CHEYENNE, Wyo. — A federal permit allowing the Northern Arapaho Tribe in Wyoming to kill up to two bald eagles for religious purposes is the first of its kind ever issued to an American Indian tribe, a U.S. Fish and Wildlife Service official said Wednesday.
The federal agency granted a permit last week allowing the Northern Arapaho to kill or capture and then release up to two bald eagles this year. The tribe filed a federal lawsuit in Cheyenne last fall over the agency’s earlier failure to grant a bald eagle permit after the tribe applied for one nearly three years ago.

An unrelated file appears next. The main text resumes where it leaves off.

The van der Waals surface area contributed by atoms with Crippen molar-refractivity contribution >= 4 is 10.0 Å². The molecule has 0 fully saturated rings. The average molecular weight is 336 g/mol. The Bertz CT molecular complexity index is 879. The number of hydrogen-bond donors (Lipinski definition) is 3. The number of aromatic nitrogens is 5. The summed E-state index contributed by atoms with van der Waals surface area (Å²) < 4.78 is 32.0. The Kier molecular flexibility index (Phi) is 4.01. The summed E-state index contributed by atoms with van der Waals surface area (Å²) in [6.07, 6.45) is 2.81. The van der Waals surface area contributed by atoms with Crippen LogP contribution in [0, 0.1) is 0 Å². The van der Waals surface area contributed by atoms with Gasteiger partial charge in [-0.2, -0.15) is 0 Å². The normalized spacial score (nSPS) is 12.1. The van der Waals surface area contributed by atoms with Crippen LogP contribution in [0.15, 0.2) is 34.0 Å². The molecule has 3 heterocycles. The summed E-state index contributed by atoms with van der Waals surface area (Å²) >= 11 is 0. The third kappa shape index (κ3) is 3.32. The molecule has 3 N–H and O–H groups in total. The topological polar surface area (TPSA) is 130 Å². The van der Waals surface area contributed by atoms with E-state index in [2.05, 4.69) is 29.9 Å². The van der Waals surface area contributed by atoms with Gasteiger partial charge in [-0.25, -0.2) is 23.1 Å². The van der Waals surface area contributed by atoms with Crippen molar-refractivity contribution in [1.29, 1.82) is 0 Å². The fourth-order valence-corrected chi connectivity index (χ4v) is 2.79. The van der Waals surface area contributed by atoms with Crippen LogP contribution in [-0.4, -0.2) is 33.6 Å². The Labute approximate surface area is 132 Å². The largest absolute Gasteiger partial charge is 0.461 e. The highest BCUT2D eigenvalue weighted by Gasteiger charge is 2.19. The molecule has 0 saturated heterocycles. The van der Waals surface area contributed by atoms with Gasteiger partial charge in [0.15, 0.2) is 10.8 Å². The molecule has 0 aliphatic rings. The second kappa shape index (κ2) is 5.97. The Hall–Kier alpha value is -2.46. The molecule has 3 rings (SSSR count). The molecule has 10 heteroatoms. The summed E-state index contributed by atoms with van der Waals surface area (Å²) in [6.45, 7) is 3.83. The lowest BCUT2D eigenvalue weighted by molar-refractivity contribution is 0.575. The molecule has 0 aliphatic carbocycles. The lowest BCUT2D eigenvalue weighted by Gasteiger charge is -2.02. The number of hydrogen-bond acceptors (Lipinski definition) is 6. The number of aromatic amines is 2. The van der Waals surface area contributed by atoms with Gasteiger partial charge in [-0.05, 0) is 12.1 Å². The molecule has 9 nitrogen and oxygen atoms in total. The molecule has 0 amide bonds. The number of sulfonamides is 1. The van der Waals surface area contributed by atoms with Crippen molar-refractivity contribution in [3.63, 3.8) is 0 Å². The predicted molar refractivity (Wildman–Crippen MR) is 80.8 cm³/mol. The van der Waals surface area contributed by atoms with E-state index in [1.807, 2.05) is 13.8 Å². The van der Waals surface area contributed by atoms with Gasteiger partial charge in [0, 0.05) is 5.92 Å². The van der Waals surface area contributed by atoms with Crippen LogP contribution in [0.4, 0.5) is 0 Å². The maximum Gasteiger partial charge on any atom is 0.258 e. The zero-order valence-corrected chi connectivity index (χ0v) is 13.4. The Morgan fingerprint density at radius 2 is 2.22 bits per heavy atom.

The permit was granted in response to the tribe’s application, not the lawsuit that is still pending, Matt Hogan, assistant regional director for the Fish and Wildlife Service in Denver, told The Associated Press in a statement Wednesday.
“Issuance of the permit was in accordance with the Bald and Golden Eagle Protection Act which allows for take of bald or golden eagles for the ‘religious purposes of Indian tribes’ if it is compatible with the preservation of eagle populations,” Hogan wrote.
The U.S. Fish and Wildlife Service determined that killing one or two bald eagles would be consistent with the standard of preserving eagle populations, Hogan stated.
The national bird was removed from the federal list of threatened species in 2007, following its reclassification in 1995 from endangered to threatened. The birds remain protected under the federal Bald and Golden Eagle Protection Act.